Small GE, Niederluecke EQ, Shrestha P, Janke BD, Finlay JC. The effects of infiltration-based stormwater best management practices on the hydrology and phosphorus budget of a eutrophic urban lake. Lake Reserv Manage. 35:38–50. Urban lakes can provide a variety of ecosystem services but managing water quality in urban environments is a challenge due to greatly altered hydrology and nutrient cycling. Stormwater best management practices (BMPs) are commonly used to reduce inputs of total phosphorus (TP) to urban lakes through interception and infiltration of stormwater runoff. However, the indirect effects of stormwater infiltration on urban lake water quality are not well understood. We used a heuristic hydrology and phosphorus model of an urban lake to explore how changes in hydraulic flushing due to stormwater management can affect water quality. We applied the model to Como Lake, a 28 ha shallow lake in Saint Paul, Minnesota, USA, which is impaired due to excess TP. The model was calibrated using 17 yr of data, including 10 yr post-BMP implementation. We then used the model to estimate the effect of a range of simulated BMP implementations on the lake’s hydrology and P budget. BMP implementation reduced external TP loads to the lake, but reductions in water-column TP concentrations were partially undermined by reduced flushing in the summer months, when water column concentrations were highest, leading to reduced downstream TP export and the increased relative importance of evaporation. While the benefits of BMPs can often extend beyond lake P management, these results suggest that simply quantifying reductions in TP loading due to BMPs while ignoring altered hydrology could lead to overestimating water quality benefits.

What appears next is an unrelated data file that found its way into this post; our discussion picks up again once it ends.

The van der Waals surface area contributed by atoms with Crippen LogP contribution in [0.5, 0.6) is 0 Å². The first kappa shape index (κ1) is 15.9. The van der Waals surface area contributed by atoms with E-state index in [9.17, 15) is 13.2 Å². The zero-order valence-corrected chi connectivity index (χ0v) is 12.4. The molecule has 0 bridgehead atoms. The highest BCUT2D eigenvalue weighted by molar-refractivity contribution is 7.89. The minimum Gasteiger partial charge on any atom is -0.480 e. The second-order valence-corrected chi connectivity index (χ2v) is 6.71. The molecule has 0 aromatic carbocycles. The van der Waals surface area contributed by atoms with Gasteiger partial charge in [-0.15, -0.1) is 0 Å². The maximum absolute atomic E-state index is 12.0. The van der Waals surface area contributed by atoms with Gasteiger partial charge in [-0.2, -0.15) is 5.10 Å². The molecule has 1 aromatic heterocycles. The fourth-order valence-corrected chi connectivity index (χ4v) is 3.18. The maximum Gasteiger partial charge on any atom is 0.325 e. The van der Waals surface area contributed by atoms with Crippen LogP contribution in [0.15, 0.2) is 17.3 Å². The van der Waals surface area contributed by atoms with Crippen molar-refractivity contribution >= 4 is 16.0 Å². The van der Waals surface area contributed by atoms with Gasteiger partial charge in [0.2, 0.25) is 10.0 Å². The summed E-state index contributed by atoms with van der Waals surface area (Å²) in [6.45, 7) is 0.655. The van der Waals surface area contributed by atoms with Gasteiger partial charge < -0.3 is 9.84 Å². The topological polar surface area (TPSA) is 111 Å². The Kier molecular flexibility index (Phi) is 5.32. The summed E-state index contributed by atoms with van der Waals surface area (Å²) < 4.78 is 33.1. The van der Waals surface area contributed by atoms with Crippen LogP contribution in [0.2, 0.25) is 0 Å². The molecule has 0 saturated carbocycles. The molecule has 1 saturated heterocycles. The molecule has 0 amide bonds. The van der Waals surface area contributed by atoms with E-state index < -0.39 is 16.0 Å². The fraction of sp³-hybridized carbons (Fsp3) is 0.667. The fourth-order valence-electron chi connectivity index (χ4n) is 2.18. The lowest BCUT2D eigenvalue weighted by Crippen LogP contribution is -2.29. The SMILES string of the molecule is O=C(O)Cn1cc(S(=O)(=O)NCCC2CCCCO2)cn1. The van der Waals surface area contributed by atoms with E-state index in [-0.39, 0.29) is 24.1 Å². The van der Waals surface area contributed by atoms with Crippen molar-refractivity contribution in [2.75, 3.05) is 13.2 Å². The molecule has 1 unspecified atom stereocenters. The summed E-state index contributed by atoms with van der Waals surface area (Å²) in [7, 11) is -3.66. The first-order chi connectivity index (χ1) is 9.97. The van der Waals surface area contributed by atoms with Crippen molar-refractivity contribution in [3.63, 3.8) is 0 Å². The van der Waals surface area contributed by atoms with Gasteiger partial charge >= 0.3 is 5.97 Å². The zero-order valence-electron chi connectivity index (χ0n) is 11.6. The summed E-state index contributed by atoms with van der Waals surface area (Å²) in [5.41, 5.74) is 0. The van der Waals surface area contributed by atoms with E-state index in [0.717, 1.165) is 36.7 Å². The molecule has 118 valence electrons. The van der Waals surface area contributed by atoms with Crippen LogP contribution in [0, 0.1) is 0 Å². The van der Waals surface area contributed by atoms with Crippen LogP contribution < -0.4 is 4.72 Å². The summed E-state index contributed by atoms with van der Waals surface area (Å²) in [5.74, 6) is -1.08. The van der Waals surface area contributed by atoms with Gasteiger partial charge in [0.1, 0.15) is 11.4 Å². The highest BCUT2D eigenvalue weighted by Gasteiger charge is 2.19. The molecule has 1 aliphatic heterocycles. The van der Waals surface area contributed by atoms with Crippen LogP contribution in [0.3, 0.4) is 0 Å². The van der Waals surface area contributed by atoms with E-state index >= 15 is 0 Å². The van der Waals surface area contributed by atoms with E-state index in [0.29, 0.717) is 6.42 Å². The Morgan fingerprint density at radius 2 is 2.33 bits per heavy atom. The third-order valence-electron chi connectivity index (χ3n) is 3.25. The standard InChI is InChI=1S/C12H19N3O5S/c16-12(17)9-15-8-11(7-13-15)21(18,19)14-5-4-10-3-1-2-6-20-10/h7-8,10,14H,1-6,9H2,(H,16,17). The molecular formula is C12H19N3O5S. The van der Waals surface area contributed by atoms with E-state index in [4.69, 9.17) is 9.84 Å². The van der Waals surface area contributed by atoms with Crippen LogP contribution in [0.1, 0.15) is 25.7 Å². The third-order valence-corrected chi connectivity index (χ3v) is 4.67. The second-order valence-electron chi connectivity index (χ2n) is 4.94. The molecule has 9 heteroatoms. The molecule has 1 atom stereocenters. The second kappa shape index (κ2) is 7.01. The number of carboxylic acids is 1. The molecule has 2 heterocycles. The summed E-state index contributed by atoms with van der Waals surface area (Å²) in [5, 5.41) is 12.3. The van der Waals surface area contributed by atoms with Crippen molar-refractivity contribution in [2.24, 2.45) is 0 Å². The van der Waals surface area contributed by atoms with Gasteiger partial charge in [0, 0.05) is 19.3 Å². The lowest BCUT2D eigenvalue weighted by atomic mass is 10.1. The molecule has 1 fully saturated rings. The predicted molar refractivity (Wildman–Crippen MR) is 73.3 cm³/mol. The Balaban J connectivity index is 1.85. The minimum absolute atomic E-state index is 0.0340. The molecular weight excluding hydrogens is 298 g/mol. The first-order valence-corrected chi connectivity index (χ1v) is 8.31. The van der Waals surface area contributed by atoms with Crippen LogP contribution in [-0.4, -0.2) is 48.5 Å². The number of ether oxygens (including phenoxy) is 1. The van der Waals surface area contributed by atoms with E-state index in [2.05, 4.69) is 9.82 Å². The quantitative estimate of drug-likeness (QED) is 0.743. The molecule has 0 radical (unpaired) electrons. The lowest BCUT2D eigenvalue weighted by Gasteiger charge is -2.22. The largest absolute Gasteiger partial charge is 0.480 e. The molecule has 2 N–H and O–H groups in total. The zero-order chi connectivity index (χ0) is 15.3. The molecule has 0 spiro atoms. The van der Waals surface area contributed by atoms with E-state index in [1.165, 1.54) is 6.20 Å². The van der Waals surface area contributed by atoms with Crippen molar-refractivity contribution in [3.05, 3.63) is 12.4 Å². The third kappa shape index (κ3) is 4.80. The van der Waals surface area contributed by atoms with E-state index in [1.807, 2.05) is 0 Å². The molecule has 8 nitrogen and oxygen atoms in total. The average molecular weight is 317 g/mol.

- internal loading
- urban lake